Magazine article The Exceptional Parent

The Witching Hour

Magazine article The Exceptional Parent

The Witching Hour

Article excerpt

Inexpensive, Creative Adaptive Halloween Costumes

As we do each year, EP has asked readers to share their answers to that age-old question, "What are you going to be for Halloween?" This year's submissions feature costumes that consider cost, safety, and suitability to children with a variety of disabilities. Check our Web site:, for more costume ideas. We thank all the parents for relating the joy these costumes brought to their children. Have a ghoulishly good time!

The Haunted House by Lauri Kaplan


* One large and one small cardboard box

* Long, miscellaneous pieces of cardboard

* Wide paper tape--available in paint or hardware stores

* Spray paint, markers, glow-in-the-dark paint

* A "spooky music" tape and tape player

Jake Kaplan, who has corticallblindness and receives nourishment from a g-tube at night, uses a wheelchair that has a tray fitted to the front. To make the house, his mother took a large square cardboard box that could "sit" on his tray and would he tall enough so it would not touch her son's head as he was inside the box. To make the attic, or second floor, she taped another, smaller box to the top, and the roof was made by taping more cardboard (as flaps) to the front and back of the big box. Holes were cut out for windows, and black and dark purple spray paint was used to decorate the house to make the doors and shutters and to give it a "haunted" feel. Ghosts, bats, etc., can be painted on with flourescent paints. Make this costume extra eery by having your child play the spooky music from a tape player that rests on his/her lap or tray under the house. Spooky music tapes can be found at the library or in novelty stores.

The Ghost by Bev Sargeant


* a tricycle

* a white sheet and stocking cap

* a hula hoop

* strong string or small rope

* 2-sided tape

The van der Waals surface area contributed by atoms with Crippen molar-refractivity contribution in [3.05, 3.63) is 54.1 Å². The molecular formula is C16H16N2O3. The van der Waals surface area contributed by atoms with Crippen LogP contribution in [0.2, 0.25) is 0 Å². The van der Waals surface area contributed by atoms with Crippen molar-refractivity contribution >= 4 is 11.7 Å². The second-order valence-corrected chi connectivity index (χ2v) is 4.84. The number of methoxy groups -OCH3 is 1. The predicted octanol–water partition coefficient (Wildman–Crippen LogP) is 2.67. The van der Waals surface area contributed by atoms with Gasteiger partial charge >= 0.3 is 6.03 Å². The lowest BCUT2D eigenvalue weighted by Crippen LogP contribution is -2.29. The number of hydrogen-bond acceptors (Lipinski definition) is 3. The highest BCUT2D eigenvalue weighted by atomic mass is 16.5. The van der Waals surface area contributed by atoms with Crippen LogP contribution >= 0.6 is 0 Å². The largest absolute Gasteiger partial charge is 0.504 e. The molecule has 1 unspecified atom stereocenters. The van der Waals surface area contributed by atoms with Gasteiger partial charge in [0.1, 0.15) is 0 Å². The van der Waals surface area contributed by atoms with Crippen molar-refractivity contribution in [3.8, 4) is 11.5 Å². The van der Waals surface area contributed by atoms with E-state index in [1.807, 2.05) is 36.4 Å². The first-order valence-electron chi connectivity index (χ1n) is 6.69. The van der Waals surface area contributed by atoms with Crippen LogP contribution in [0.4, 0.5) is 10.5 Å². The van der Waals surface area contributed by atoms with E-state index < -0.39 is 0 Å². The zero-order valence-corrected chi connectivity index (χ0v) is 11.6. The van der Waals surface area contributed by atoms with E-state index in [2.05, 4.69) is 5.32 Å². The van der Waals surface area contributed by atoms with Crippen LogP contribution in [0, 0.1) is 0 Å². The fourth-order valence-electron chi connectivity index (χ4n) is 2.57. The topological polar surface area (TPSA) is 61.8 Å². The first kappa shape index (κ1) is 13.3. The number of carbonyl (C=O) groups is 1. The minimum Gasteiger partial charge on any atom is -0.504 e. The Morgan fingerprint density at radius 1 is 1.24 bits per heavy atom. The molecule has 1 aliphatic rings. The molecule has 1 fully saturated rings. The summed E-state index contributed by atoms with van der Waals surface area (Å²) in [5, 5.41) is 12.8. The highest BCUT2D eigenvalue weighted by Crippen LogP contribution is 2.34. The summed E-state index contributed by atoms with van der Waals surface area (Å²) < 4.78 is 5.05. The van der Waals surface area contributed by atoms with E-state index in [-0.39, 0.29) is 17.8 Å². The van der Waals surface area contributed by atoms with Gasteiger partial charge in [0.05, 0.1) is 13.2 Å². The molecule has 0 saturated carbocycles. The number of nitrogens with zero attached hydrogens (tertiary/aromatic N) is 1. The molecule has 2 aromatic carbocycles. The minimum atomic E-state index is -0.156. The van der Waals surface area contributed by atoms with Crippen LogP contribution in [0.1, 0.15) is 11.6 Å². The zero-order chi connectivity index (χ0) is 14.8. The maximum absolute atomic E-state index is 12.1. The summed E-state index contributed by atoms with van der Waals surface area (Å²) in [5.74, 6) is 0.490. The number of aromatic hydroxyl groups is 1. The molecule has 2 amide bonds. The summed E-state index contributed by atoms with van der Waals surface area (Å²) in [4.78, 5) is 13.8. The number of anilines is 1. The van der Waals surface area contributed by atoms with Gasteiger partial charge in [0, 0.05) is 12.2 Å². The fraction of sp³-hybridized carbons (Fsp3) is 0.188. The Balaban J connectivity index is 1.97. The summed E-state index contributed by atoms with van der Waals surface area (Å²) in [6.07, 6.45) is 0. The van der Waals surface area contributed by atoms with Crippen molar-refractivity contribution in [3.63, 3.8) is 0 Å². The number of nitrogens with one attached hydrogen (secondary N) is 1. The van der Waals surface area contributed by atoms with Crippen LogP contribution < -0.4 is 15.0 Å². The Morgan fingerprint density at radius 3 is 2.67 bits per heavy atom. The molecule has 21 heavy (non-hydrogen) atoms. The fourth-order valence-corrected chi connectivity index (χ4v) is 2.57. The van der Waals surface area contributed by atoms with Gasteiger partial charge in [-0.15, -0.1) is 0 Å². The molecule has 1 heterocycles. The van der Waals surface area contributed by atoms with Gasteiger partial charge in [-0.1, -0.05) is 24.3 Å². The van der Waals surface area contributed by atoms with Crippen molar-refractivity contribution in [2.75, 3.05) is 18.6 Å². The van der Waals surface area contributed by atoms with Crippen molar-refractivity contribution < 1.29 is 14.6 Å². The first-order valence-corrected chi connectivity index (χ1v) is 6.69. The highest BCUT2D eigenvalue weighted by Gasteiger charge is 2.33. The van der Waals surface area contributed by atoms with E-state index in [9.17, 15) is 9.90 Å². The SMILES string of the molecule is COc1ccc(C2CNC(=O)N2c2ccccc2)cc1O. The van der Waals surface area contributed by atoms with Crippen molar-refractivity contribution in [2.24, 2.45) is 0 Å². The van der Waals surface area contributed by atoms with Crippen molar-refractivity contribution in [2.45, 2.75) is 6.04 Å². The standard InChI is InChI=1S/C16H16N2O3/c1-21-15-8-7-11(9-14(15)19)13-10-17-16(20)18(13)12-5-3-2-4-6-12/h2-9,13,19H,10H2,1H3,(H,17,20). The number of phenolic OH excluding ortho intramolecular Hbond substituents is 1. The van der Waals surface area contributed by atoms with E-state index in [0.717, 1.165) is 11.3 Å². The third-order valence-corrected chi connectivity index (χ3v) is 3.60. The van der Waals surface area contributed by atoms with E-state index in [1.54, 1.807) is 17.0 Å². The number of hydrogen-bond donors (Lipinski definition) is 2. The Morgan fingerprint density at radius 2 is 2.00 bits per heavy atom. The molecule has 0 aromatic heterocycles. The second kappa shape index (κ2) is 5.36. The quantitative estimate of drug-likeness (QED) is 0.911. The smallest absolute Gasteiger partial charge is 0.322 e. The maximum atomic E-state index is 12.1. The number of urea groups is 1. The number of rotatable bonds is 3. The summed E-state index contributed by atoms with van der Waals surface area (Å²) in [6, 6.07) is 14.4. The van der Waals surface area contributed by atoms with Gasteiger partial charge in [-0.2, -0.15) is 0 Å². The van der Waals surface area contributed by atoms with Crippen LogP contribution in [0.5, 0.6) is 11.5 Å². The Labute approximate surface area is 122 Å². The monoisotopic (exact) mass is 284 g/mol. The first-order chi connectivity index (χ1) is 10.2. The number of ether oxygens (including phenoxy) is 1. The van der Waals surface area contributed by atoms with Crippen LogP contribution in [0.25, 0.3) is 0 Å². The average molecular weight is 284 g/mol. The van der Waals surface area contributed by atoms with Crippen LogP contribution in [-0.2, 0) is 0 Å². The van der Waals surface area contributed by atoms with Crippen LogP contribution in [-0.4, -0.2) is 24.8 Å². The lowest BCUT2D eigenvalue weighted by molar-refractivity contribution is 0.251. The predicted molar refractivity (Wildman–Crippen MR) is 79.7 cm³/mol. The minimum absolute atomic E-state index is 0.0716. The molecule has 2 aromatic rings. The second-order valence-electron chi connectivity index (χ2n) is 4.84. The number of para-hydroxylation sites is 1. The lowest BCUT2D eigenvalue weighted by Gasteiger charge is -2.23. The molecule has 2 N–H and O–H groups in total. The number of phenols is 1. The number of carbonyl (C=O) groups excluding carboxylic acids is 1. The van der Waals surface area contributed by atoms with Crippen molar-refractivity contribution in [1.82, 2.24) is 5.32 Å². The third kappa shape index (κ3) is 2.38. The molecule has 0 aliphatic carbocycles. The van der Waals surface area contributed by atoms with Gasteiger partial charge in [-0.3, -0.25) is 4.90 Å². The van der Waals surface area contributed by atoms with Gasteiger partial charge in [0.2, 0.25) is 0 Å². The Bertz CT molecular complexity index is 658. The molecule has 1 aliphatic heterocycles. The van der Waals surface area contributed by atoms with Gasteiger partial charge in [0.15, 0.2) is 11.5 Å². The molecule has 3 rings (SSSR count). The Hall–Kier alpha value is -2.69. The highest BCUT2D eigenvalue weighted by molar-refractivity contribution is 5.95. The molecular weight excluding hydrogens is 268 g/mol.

* scissor

Erik (who was 3 years old when he wore this costume) has cerebral palsy. His parents decided to use his adapted tricycle to create the illusion of a ghost whisking through the air! (To adapt his tricycle, specially manufactured foot plates with straps to keep his feet in place were attached to the bike pedals. An engineer at Erik's therapy center came up with the idea of a wooden seat with a back for stability and a belt for his torso.) The sheet is kept away from the tricycle by attaching a hula hoop to the center bar of the bike frame with ropes. Use the on the front and sides of the hoop where the sheet touches so that only the back of the sheet will fly around when your child pedals. The hood is simply a stocking cap that can be bought at a department store. Cut out a hole for the face to make seeing easier when your child turns his/her head side to side. The tricycle can be any kind at all, adapted or not, as long as the hula hoop fits around it.

The Jack-in-the-Box by Bev Sargeant


* A stocking cap

* Many colored fabric remnants

* Glue

* Pieces of colored yarn

* Small bells

* Small string

* 1 paper towel roll and 2 toilet paper rolls

* Spray paint

* Tape

* Scissors

* A clothes hanger (optional)

Decorate a stocking cap and any other old clothes with fabric remnants. Decorate the rest of the costume by spray-painting the box and cutting more remnants into diamond shapes and folding them in half to form triangles. Put hells on short pieces of yarn and glue the yarn into the points of the triangles. Glue down the sides of the triangles. To make the crank on the side of the box, tape together the paper towel and toilet paper rolls and spray-paint them black. …

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